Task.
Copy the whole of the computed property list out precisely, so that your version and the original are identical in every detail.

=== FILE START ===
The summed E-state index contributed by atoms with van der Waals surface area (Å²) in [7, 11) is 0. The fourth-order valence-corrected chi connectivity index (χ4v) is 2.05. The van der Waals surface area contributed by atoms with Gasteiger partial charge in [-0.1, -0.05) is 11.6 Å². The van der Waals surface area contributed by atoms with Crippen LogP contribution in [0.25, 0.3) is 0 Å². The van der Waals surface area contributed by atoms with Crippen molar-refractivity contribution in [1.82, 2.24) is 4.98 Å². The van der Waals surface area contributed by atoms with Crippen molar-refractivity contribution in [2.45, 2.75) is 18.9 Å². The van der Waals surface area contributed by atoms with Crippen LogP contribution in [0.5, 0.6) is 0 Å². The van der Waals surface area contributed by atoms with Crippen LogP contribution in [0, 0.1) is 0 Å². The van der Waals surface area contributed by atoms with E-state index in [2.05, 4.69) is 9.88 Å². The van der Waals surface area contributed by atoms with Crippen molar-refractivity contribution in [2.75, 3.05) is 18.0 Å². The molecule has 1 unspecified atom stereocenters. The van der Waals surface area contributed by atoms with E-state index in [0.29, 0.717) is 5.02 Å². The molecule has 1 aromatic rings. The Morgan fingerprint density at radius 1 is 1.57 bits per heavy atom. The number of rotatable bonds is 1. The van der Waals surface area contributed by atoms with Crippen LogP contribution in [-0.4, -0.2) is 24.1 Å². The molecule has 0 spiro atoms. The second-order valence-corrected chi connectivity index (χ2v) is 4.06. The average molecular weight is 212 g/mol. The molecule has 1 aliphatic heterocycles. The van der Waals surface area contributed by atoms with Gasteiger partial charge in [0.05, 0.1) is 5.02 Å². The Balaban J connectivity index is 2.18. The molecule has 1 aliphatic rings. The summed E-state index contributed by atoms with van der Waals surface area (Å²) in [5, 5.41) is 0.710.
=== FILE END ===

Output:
The summed E-state index contributed by atoms with van der Waals surface area (Å²) in [7, 11) is 0. The fourth-order valence-corrected chi connectivity index (χ4v) is 2.05. The van der Waals surface area contributed by atoms with Gasteiger partial charge in [-0.1, -0.05) is 11.6 Å². The van der Waals surface area contributed by atoms with Crippen LogP contribution in [0.25, 0.3) is 0 Å². The van der Waals surface area contributed by atoms with Crippen molar-refractivity contribution in [1.82, 2.24) is 4.98 Å². The van der Waals surface area contributed by atoms with Crippen molar-refractivity contribution in [2.45, 2.75) is 18.9 Å². The van der Waals surface area contributed by atoms with Crippen LogP contribution in [0.5, 0.6) is 0 Å². The van der Waals surface area contributed by atoms with Crippen LogP contribution in [0, 0.1) is 0 Å². The van der Waals surface area contributed by atoms with E-state index in [2.05, 4.69) is 9.88 Å². The van der Waals surface area contributed by atoms with Crippen molar-refractivity contribution in [2.75, 3.05) is 18.0 Å². The molecule has 1 unspecified atom stereocenters. The van der Waals surface area contributed by atoms with E-state index in [0.29, 0.717) is 5.02 Å². The molecule has 1 aromatic rings. The Morgan fingerprint density at radius 1 is 1.57 bits per heavy atom. The number of rotatable bonds is 1. The van der Waals surface area contributed by atoms with Crippen LogP contribution in [-0.4, -0.2) is 24.1 Å². The molecule has 0 spiro atoms. The second-order valence-corrected chi connectivity index (χ2v) is 4.06. The average molecular weight is 212 g/mol. The molecule has 1 aliphatic heterocycles. The van der Waals surface area contributed by atoms with Gasteiger partial charge in [0.05, 0.1) is 5.02 Å². The Balaban J connectivity index is 2.18. The molecule has 1 aliphatic rings. The summed E-state index contributed by atoms with van der Waals surface area (Å²) in [5, 5.41) is 0.710.